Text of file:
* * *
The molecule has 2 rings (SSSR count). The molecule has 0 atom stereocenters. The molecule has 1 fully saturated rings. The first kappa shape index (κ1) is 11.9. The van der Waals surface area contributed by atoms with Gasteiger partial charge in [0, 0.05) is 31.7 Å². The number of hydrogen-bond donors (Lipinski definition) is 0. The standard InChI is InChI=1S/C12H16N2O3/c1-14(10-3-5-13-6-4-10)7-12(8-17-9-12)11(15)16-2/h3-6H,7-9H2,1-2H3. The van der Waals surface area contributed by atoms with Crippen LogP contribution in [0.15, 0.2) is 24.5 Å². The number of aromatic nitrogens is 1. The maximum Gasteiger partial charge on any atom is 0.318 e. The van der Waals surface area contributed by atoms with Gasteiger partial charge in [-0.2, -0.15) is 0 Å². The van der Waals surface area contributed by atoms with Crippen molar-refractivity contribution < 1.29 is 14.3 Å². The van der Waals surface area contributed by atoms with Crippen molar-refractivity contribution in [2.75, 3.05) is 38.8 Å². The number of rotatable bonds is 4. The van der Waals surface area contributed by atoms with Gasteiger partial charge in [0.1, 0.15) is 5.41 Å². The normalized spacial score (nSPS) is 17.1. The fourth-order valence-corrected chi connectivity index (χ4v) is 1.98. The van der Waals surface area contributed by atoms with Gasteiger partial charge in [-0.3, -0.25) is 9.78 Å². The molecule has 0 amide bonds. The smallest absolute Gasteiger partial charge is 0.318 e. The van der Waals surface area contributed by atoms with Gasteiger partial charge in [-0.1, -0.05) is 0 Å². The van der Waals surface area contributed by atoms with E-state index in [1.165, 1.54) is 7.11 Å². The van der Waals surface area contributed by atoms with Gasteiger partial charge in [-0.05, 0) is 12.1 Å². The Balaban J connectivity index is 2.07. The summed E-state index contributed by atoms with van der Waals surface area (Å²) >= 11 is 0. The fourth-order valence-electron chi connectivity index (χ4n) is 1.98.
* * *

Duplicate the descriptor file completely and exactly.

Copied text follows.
The molecule has 2 rings (SSSR count). The molecule has 0 atom stereocenters. The molecule has 1 fully saturated rings. The first kappa shape index (κ1) is 11.9. The van der Waals surface area contributed by atoms with Gasteiger partial charge in [0, 0.05) is 31.7 Å². The number of hydrogen-bond donors (Lipinski definition) is 0. The standard InChI is InChI=1S/C12H16N2O3/c1-14(10-3-5-13-6-4-10)7-12(8-17-9-12)11(15)16-2/h3-6H,7-9H2,1-2H3. The van der Waals surface area contributed by atoms with Crippen LogP contribution in [0.15, 0.2) is 24.5 Å². The number of aromatic nitrogens is 1. The maximum Gasteiger partial charge on any atom is 0.318 e. The van der Waals surface area contributed by atoms with Gasteiger partial charge in [-0.2, -0.15) is 0 Å². The van der Waals surface area contributed by atoms with Crippen molar-refractivity contribution < 1.29 is 14.3 Å². The van der Waals surface area contributed by atoms with Crippen molar-refractivity contribution in [2.75, 3.05) is 38.8 Å². The number of rotatable bonds is 4. The van der Waals surface area contributed by atoms with Gasteiger partial charge in [0.1, 0.15) is 5.41 Å². The normalized spacial score (nSPS) is 17.1. The fourth-order valence-corrected chi connectivity index (χ4v) is 1.98. The van der Waals surface area contributed by atoms with Gasteiger partial charge in [-0.3, -0.25) is 9.78 Å². The molecule has 0 amide bonds. The smallest absolute Gasteiger partial charge is 0.318 e. The van der Waals surface area contributed by atoms with Gasteiger partial charge in [-0.1, -0.05) is 0 Å². The van der Waals surface area contributed by atoms with E-state index in [1.165, 1.54) is 7.11 Å². The van der Waals surface area contributed by atoms with Gasteiger partial charge in [-0.05, 0) is 12.1 Å². The Balaban J connectivity index is 2.07. The summed E-state index contributed by atoms with van der Waals surface area (Å²) >= 11 is 0. The fourth-order valence-electron chi connectivity index (χ4n) is 1.98.